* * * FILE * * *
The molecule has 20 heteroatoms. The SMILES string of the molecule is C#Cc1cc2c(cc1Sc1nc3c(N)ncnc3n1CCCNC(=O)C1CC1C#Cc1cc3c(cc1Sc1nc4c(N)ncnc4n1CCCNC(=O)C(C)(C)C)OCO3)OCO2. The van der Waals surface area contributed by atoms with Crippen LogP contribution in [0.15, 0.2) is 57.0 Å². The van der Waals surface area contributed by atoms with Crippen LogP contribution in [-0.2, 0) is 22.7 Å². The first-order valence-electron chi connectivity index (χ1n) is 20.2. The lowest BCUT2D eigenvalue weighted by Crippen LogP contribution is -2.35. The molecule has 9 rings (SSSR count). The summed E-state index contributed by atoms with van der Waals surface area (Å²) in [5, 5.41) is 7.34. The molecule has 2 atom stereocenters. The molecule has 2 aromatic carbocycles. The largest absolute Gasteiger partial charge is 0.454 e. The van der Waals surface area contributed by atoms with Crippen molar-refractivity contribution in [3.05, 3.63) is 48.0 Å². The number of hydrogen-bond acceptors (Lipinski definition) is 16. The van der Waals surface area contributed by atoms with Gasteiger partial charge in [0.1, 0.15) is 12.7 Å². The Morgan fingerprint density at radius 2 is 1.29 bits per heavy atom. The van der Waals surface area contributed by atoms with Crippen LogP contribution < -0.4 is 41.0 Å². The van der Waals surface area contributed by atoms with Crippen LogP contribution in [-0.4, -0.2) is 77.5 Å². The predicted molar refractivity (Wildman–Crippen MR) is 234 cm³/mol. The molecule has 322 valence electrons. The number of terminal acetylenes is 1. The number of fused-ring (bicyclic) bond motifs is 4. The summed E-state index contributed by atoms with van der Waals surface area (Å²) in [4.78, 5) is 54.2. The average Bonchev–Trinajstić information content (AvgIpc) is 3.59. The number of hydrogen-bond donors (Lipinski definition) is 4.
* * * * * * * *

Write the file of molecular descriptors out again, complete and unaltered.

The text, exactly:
The molecule has 20 heteroatoms. The SMILES string of the molecule is C#Cc1cc2c(cc1Sc1nc3c(N)ncnc3n1CCCNC(=O)C1CC1C#Cc1cc3c(cc1Sc1nc4c(N)ncnc4n1CCCNC(=O)C(C)(C)C)OCO3)OCO2. The van der Waals surface area contributed by atoms with Crippen LogP contribution in [0.15, 0.2) is 57.0 Å². The van der Waals surface area contributed by atoms with Crippen LogP contribution in [-0.2, 0) is 22.7 Å². The first-order valence-electron chi connectivity index (χ1n) is 20.2. The lowest BCUT2D eigenvalue weighted by Crippen LogP contribution is -2.35. The molecule has 9 rings (SSSR count). The summed E-state index contributed by atoms with van der Waals surface area (Å²) in [5, 5.41) is 7.34. The molecule has 2 atom stereocenters. The molecule has 2 aromatic carbocycles. The largest absolute Gasteiger partial charge is 0.454 e. The van der Waals surface area contributed by atoms with Crippen molar-refractivity contribution in [3.05, 3.63) is 48.0 Å². The number of hydrogen-bond acceptors (Lipinski definition) is 16. The van der Waals surface area contributed by atoms with Gasteiger partial charge in [0.1, 0.15) is 12.7 Å². The Morgan fingerprint density at radius 2 is 1.29 bits per heavy atom. The van der Waals surface area contributed by atoms with Crippen LogP contribution < -0.4 is 41.0 Å². The van der Waals surface area contributed by atoms with Crippen LogP contribution in [-0.4, -0.2) is 77.5 Å². The predicted molar refractivity (Wildman–Crippen MR) is 234 cm³/mol. The molecule has 322 valence electrons. The number of terminal acetylenes is 1. The number of fused-ring (bicyclic) bond motifs is 4. The summed E-state index contributed by atoms with van der Waals surface area (Å²) in [4.78, 5) is 54.2. The average Bonchev–Trinajstić information content (AvgIpc) is 3.59. The number of hydrogen-bond donors (Lipinski definition) is 4.